Sunday, 11 July 2010

Reading Challenge: Great American Novels

I set up a reading challenge for myself. I realised that I've been reading a lot of British classical novels, but I never tackled American classics, which is a shame. I have read many books written by American authors, but very few American classics. So, I made a list of 20 great American novels that I haven't read yet, but want to. A few of the books are not on my list because I made sure all of the books are available in our local library. I don't want to buy these novels, I just want to read them first, and if some of them really impress me, I'll buy them afterwards. I have to read these 20 novels between August 2010 and August 2011, which gives me a year to complete the challenge. Fair and square.

Here is the list of these 20 novels, in no particular chronological oR alphabetical order:
1. Edith Wharton: The Age of Innocence
2. Henry James: The Turn of the Screw
3. Ernest Hemingway: For Whom the Bell Tolls
4. Ernest Hemingway: The Old Man and the Sea
5. John Steinbeck: East of Eden
6. John Steinbeck: Grapes of Wrath
7. John Steinbeck: Of Mice and Men
8. Richard Yates: Revolutionary Road
9. Nathaniel Hawthorne: The House of the Seven Gables
10. William Faulkner: As I Lay Dying
11. William Faulkner: Light in August
12. Truman Capote: Breakfast at Tiffany’s
13. Truman Capote: In Cold Blood
14. Alice Walker: The Color Purple
15. Vladimir Nabokov: Lolita
16. Toni Morrison: Beloved
17. Kate Chopin: The Awakening
18. Louisa May Alcott: Little Women
19. James Jones: From Here to Eternity
20. Harper Lee: To Kill a Mockingbird

Books that I wanted to include on the list, but are not available in our library (maybe some other time):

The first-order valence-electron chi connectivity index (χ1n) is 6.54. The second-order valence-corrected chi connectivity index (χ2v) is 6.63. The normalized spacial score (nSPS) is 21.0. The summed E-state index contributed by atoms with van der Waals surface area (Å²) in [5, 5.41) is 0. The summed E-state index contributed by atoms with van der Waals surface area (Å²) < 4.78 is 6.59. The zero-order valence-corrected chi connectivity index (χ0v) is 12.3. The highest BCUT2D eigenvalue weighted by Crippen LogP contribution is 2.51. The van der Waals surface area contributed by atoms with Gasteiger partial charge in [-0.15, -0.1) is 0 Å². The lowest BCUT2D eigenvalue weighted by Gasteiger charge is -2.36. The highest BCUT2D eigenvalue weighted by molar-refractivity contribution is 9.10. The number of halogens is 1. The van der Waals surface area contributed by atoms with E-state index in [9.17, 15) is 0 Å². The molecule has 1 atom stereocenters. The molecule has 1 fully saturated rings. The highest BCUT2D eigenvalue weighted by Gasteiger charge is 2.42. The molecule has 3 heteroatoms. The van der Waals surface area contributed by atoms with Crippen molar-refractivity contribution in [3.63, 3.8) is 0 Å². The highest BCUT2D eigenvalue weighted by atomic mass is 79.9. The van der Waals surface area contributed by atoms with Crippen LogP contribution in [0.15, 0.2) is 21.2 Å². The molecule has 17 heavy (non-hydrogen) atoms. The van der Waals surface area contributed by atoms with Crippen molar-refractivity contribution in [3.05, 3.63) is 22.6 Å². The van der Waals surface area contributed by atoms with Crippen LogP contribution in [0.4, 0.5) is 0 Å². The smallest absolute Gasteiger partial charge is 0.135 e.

1. Edith Wharton: The House of Mirth
2. Edith Wharton: Ethan Frome
3. William Faulkner: The Sound and the Fury
4. Eudora Welty: The Optimist's Daughter
5. Richard Wright: Native Son
6. Robert Penn Warren: All the King's Men
7. Zora Neale Hurston: Their Eyes Were Watching God
8. Willa Cather: My Antonia

American classics that I HAVE read (beware, because there are really few of them and I am ashamed of it, hehe):
1. Henry James: The Golden Bowl
2. Nathaniel Hawthorne: The Scarlet Letter
3. J.D. Sallinger: The Catcher in the Rye
4. Ken Kesey: One Flew Over the Cuckoo's Nest
5. F. Scott Fitzgerald: The Great Gatsby
6. Mark Twain: The Adventures of Huckleberry Finn
7. Edgar Allan Poe: Tales of Grotesque and Arabesque (Hey, it counts!)

What do you think?


Katy said...

Looks like a fun personal challenge! I'll be looking forward to seeing how you liked these--I've read a few, but it's been a long time for some of them. :)

Super Librarian said...

What a great idea! I love American literature. I read several of those books as an English major, but there are still many I haven't read yet. I look forward to hearing how your challenge goes and what you think of the classic novels!

Mary Simonsen said...

I'd move To Kill A Mockingbird to the top of the list. I hope that Tell Tale Heart was in the Poe collection, b/c it is one of his best. If you'd like a little Southern humor, you should read Walking Across Egypt, and if you have any interest in the American West, you must read Lonesome Dove. That is the one book I would take to a desert island.
P.S. Ethan Frome is truly depressing.

Milka said...

Great challenge. I have some of the books from your list at my book shelf, but I think that Little Women is the only one I have actually read.
I am going to get to Kill a Mockingbird from the library probably next week. I really want to read it since I have heard great things about it, and I am watching Pretty Little Liars TV show where they read the book at their English class and it caught my attention that way.

Ordinary Reader said...

Your list of American classics to read is very familiar. Almost all of them are either on my tbr or I've read them this year. Growing up Canadian, my education emphasized English literature, so I never became familiar with American books, but I am determined to right that wrong now. I found Willa Cather and Edith Wharton this year and I love them both. Hemingway is amazing. I've read three of his and look forward to reading the rest. Faulkner, Steinbeck and Capote are all coming up soon on my list. To Kill A Mockingbird is one of the best books ever written. You will love it!

Irena @ This Miss Loves to Read said...

Thank you all for your comments, as well as recommendations!